That said, the same does not apply to the government bureaucracy. Whereas rigid watchstanding procedures keep the screws turning and the ship cleaving the briny main, procedures such as those in the INS or FDA are often at odds with the mission of those organizations. There are many reasons for this. For one, since these agencies are often pork vehicles, there may be congressional language prescribing the way things should be done so that Senator Lott's constituents fully benefit from the government largess via cush GS jobs. That is not to say that the military is not a huge pork vehicle, it's just that once the ship leaves the pier or the first shots are fired on the battlefield, the procedures in place better work pretty well or the wrong people (our guys) die. Combat effectiveness and survival are sufficient inducements to ensure that while military procedures may not be the best, they are good enough, given you are often working with a bunch of scared recruits.

Typically, for those administering nonmilitary or law enforcement government agencies, the worst that can happen to a functionary is that he have to do more work or lose his job. So what kind of procedures do you think you are going to get out of them? That's right, rules that minimize increase in work and maximize job security. This is why we have to give up fingernail clippers at the airport and the INS just gave Mohammad Atta his student visa.
Of bad kids and little orange men

Speaking of the Sarge, it seems that like my bride, he was scarred by a certain movie.
Sheesh, I can't believe I forgot to permalink the Sarge. Fixed, he's now in the link pile, which I suppose I should organize soon, since that's what all the cool kids are doing.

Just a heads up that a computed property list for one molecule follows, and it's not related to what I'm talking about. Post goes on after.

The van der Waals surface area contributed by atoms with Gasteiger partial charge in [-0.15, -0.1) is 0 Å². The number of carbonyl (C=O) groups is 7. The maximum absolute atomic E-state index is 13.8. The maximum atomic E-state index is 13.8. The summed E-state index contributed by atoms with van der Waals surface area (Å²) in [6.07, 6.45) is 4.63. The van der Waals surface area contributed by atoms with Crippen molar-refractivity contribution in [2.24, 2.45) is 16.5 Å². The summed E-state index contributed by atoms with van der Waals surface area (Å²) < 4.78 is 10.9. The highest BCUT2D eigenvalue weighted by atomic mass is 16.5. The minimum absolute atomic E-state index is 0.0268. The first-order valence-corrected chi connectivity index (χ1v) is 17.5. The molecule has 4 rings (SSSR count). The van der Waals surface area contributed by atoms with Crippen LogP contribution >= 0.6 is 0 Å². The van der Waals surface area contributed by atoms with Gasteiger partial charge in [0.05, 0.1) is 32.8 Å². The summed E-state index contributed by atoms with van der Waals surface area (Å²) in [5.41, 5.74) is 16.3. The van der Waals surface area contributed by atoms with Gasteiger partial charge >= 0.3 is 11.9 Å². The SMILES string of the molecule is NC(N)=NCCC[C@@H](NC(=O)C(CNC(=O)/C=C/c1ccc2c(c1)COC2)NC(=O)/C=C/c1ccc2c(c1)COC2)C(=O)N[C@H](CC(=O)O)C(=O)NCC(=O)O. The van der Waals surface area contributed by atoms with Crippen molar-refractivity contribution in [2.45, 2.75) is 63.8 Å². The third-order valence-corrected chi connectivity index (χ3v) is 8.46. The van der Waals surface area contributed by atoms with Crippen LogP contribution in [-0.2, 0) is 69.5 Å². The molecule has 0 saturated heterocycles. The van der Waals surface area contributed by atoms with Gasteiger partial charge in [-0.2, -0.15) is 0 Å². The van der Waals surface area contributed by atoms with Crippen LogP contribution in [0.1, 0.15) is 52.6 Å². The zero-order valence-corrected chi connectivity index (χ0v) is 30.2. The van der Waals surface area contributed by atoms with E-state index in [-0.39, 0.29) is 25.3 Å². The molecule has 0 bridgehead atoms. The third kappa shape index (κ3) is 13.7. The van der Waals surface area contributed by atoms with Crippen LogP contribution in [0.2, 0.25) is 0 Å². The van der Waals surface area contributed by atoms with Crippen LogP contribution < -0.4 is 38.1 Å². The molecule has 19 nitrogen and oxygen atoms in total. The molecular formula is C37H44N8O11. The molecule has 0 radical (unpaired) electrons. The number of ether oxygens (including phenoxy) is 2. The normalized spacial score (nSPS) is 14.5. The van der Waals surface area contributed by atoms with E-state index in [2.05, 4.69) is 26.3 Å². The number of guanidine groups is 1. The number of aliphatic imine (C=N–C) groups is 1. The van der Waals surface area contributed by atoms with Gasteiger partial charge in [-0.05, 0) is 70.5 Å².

From the darkest depths...

Lawrence Haws points out a LAT article about North Korean refugees in the south that should be required reading for those who espouse appeasement of Kim and his ilk. For a real graphic understanding of what North Korea has become under the yoke of communism, check this out. Remember, about fifty years ago, the two Koreas were even. Look at the north of the penisula now. Compared to the rest of the region, it's friggin' Mordor!

Tuesday, March 12, 2002

Not completely surprised

Mega hits from people looking for the Nagin Transition site. For whatever reasons, it has been pretty tough for me to find it via Google. Glad to be of help. One suggestion is that they should put a link on the campaign site. But then I've been on the case for a while.

Sunday, March 10, 2002

A New Leaf for New Orleans

Mayor Elect Nagin's transition site is up. It is slick and functional, allowing common folk like me to apply for jobs in the new administration and join citizen task forces. I think this, even if it is mostly show, is a good sign that things are changing in the Crescent City. Nagin promised to immediately start involving New Orleaneans in the governance of their city and one week after his election he seems to be making good. Let's hope one of the first things he does is have someone clean up this clunker. The current official New Orleans home page/portal is all light and no heat. It needs to become citizen and visitor-centric. Pain in the ass things that burden citizens in their interaction with city government need to be automated and webified. For example, noxious as parking tickets and the evil harridens who distribute them are, I would be much more likely to pay the $10.00 online via Visa than having to write a check and mail it in. The same goes for the S&WB and other city services. Hmmm. Maybe I'll send them my resume to see if they are serious.